Monday, July 18, 2011

Chapter One: Under Where? Underwear!

As promised, here is a short excerpt from my memoir that examines one woman's journey discovering and understanding her sexuality, her role as a woman, and herself.  In Chapter One, I talk about how we are often introduced to the idea of sexuality with a simple question: Where do Babies Come From? 
On Facebook I read a status update that my nephew was told by a friend of his that babies come from the great baby cloud. Since cloud computing is getting so very popular, I could not help but imagine Google being behind this operation, talk about Google+, with Apple on its heels for iTunes downloads. Picture this, baby souls stored in “the cloud,” being pumped with information from the Internet - twitter feeding the virtual soul fetus along with Facebook wall updates, and targeted advertisements.  Advertisers would be in heaven! Consider the potential of training a child to be a consumer even before he or she popped out of the womb!  Capital delight!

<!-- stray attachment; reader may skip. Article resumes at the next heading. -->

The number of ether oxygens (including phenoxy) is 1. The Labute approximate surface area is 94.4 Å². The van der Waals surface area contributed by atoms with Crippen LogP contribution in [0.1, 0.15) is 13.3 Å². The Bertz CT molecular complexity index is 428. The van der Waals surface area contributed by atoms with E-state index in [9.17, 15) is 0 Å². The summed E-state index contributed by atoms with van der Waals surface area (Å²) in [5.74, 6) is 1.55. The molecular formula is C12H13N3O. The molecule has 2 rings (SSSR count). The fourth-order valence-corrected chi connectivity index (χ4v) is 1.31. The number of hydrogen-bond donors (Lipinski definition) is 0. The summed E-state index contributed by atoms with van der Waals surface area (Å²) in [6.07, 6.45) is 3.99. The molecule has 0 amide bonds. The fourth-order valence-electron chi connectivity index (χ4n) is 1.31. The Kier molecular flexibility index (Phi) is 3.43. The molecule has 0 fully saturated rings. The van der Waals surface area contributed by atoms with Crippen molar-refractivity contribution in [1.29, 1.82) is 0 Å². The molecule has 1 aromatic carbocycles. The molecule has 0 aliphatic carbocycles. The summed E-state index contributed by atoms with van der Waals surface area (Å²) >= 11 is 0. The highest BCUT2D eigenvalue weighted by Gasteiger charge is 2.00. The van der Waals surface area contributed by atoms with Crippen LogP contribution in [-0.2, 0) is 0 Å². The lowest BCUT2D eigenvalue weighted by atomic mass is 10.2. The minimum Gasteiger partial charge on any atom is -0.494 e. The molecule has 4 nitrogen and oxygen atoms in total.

I also examine the sad truth that for many women, including many in my family, the first introduction to sex is rape:
Writing this memory down, I sit and wonder what my Mother must have felt or thought with my imitation of her eye drawings: for I now know this was her first memory, and the eye was what she focused on as she was being raped. She was a very young child when it first happened. This sexual abuse would follow her throughout her childhood, adolescence, and into the throws of young adulthood. Much of it stopped at thirteen or fourteen when she pulled a gun on her attacker, her Stepfather, and hitchhiked out of Fairbanks, Alaska, taking the Alcan highway. Maybe she viewed the single eye as not only a physical example of her attacker, but as the all-seeing Ra, a universal god.
Do the myths we tell our children about sex and sexuality eventually lead to larger misconceptions, such as the myth that women deserve to be raped, that it is the only thing that can control her? Or, rather, is this slippery slope argument without steam and substance?

Writing the Diaphragm Blues looks to the comic moments of sexuality, to the more serious consequences of sex and violence - all though the eyes of one woman, her experiences, and her efforts to better understand herself and her place in the world.

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